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Wednesday, September 02, 2009

Book Review: Taboo Breakers

Title: Taboo Breakers
Author: Calum Waddell
Publisher: Telos
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The 1980’s in the UK was a time of political unrest coupled with recession and strikes, so pretty much like 2009, however some politicians had decided that we could not think for ourselves and watch some movies that had been unleashed onto the fledgling home video market. Along with the 1984 Video Recordings Act (which has been in the news recently), some films such as Cannibal Holocaust and the Texas Chainsaw Massacre became taboo, and as a result , like anything that is banned, they became much more interesting and sought after. Calum Waddell’s “Taboo Breakers” delves deep into the background of these and many other movies in an attempt to discover why these cinematic treats stood out at the time and why they are still relevant today.

The author has chosen 18 films to scrutinise and they range from genres such as blaxploitation (Coffy) to classic XXX (Behind the Green Door) and Video Nasties (Cannibal Holocaust) to modern day shockers (Hostel).

The films covered are:

Blood Feast, Night of the Living Dead, Behind the Green Door, Fritz the Cat, The Tenderness of Wolves, Coffy, The Texas Chain Saw Massacre, Ilsa – She-Wolf of the SS, Candy Tangerine Man, Halloween, Cannibal Holocaust, Maniac, Nightmares in a Damaged Brain, The Plague Dogs, The Evil Dead, House of 1000 Corpses, Oldboy and Hostel.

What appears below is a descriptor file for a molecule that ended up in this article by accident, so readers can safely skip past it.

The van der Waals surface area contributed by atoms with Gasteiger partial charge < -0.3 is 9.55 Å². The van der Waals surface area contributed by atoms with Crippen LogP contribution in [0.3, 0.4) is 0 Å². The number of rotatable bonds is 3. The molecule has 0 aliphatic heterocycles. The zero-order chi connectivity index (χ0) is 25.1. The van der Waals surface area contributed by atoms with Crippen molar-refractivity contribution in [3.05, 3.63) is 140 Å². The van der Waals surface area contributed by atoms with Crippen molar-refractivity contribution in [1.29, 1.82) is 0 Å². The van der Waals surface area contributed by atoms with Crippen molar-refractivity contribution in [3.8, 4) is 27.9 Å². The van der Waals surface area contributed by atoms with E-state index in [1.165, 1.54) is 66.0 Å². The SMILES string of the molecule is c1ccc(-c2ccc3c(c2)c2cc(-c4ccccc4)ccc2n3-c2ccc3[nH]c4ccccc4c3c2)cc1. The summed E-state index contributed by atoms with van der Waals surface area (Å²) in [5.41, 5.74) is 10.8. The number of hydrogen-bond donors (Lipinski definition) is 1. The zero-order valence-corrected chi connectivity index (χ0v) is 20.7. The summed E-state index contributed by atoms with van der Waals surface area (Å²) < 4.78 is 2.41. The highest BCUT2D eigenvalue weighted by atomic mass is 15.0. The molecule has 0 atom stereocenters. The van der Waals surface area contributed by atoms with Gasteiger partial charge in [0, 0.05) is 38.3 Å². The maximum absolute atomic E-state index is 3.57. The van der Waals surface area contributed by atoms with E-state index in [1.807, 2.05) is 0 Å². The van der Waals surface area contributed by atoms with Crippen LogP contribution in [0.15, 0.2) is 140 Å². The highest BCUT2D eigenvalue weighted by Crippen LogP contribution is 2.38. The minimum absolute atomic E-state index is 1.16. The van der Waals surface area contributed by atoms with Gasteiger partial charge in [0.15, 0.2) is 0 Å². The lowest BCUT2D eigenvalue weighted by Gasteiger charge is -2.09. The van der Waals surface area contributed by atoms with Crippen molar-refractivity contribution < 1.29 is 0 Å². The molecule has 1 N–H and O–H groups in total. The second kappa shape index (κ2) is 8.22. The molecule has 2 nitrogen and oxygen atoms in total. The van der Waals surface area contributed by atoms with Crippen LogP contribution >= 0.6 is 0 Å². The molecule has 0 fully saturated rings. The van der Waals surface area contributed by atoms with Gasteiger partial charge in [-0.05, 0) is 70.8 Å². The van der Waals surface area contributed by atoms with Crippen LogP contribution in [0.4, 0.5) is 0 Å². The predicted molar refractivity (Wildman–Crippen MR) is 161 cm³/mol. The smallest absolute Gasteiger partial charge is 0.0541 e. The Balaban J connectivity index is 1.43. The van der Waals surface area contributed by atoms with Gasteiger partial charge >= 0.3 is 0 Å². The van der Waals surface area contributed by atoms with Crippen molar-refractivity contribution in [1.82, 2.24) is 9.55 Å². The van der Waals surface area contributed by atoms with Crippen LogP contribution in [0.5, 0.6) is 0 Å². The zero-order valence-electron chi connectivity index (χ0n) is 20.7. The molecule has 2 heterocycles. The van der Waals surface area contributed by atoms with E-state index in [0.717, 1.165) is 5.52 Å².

Each film is tackled with the outline and basic plot of the movie, the controversies they caused and a very in depth analysis of the film followed by a “what happened next” detailing what the cast and crew did after the movie’s release, did they disappear or breakout to even greater success? Each chapter is then rounded off with one to one interviews with many of the main protagonists of each feature that help to give a deeper understanding of the film and what really happened behind the scenes!

If you are a fan of controversial and challenging genre movies this extremely well researched and well written book cannot fail to enlighten and entertain. We learn that despite opinion at the time these movies did leave a mark and stimulate the creativity in up and coming directors, such as Eli Roth for example, whose love of Italian genre cinema sparked him into creating Hostel. Indeed, Hostel if released during the 1980’s would surely have become a famed Video Nasty!

While horror fans will undoubtedly enjoy the chapters on Halloween or Maniac, the author’s style will seduce you into reading about another type of genre you had not considered and by the end you will be heading to Amazon to order it on DVD!

However, take note, this is not a genre movie love fest with the author spouting plaudits with the films he has chosen, he is fearless in his criticism for some films and does not hold back, but at the same time he is astute enough to pinpoint and appreciate why they came to the fore in the first instance.

A clever and analytical foray into another side of cinema but most of all a hugely enjoyable read! An essential edition to your cinema library!

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